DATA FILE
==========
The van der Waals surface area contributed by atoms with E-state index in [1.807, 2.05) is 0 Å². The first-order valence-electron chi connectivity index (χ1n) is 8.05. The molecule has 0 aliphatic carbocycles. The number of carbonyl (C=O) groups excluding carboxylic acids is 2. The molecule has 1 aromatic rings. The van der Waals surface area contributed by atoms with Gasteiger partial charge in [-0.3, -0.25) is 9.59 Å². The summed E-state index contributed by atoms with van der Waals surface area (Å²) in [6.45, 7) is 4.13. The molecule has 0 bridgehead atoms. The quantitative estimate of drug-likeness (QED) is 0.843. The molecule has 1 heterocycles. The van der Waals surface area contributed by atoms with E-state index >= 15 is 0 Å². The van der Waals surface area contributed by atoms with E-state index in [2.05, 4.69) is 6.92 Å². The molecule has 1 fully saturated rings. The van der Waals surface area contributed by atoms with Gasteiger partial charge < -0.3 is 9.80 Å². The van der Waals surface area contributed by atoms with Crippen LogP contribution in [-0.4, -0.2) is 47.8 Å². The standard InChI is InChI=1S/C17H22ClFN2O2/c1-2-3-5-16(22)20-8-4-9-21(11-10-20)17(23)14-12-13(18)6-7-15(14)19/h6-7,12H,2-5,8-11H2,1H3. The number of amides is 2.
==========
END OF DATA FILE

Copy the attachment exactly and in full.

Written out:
The van der Waals surface area contributed by atoms with E-state index in [1.807, 2.05) is 0 Å². The first-order valence-electron chi connectivity index (χ1n) is 8.05. The molecule has 0 aliphatic carbocycles. The number of carbonyl (C=O) groups excluding carboxylic acids is 2. The molecule has 1 aromatic rings. The van der Waals surface area contributed by atoms with Gasteiger partial charge in [-0.3, -0.25) is 9.59 Å². The summed E-state index contributed by atoms with van der Waals surface area (Å²) in [6.45, 7) is 4.13. The molecule has 0 bridgehead atoms. The quantitative estimate of drug-likeness (QED) is 0.843. The molecule has 1 heterocycles. The van der Waals surface area contributed by atoms with E-state index >= 15 is 0 Å². The van der Waals surface area contributed by atoms with E-state index in [2.05, 4.69) is 6.92 Å². The molecule has 1 fully saturated rings. The van der Waals surface area contributed by atoms with Gasteiger partial charge < -0.3 is 9.80 Å². The van der Waals surface area contributed by atoms with Crippen LogP contribution in [-0.4, -0.2) is 47.8 Å². The standard InChI is InChI=1S/C17H22ClFN2O2/c1-2-3-5-16(22)20-8-4-9-21(11-10-20)17(23)14-12-13(18)6-7-15(14)19/h6-7,12H,2-5,8-11H2,1H3. The number of amides is 2.